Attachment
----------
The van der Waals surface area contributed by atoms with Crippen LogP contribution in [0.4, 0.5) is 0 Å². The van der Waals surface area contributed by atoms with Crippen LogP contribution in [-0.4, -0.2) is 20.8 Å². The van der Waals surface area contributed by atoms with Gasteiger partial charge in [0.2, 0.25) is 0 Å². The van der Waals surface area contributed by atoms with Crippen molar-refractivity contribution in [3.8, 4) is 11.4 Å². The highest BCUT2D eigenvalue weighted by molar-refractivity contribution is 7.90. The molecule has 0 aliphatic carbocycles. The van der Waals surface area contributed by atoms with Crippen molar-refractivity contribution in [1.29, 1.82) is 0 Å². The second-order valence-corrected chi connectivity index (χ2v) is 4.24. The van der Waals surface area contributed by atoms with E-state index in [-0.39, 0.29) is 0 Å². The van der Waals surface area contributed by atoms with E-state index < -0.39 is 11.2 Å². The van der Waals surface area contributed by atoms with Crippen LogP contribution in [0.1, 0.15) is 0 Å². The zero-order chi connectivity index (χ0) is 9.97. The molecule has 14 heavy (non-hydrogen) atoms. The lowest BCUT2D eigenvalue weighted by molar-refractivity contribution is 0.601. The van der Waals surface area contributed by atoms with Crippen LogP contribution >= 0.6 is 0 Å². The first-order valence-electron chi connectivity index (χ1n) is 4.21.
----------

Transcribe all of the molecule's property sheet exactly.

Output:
The van der Waals surface area contributed by atoms with Crippen LogP contribution in [0.4, 0.5) is 0 Å². The van der Waals surface area contributed by atoms with Crippen LogP contribution in [-0.4, -0.2) is 20.8 Å². The van der Waals surface area contributed by atoms with Gasteiger partial charge in [0.2, 0.25) is 0 Å². The van der Waals surface area contributed by atoms with Crippen molar-refractivity contribution in [3.8, 4) is 11.4 Å². The highest BCUT2D eigenvalue weighted by molar-refractivity contribution is 7.90. The molecule has 0 aliphatic carbocycles. The van der Waals surface area contributed by atoms with Crippen molar-refractivity contribution in [1.29, 1.82) is 0 Å². The second-order valence-corrected chi connectivity index (χ2v) is 4.24. The van der Waals surface area contributed by atoms with E-state index in [-0.39, 0.29) is 0 Å². The van der Waals surface area contributed by atoms with E-state index < -0.39 is 11.2 Å². The van der Waals surface area contributed by atoms with Crippen LogP contribution in [0.1, 0.15) is 0 Å². The zero-order chi connectivity index (χ0) is 9.97. The molecule has 14 heavy (non-hydrogen) atoms. The lowest BCUT2D eigenvalue weighted by molar-refractivity contribution is 0.601. The van der Waals surface area contributed by atoms with Crippen LogP contribution >= 0.6 is 0 Å². The first-order valence-electron chi connectivity index (χ1n) is 4.21.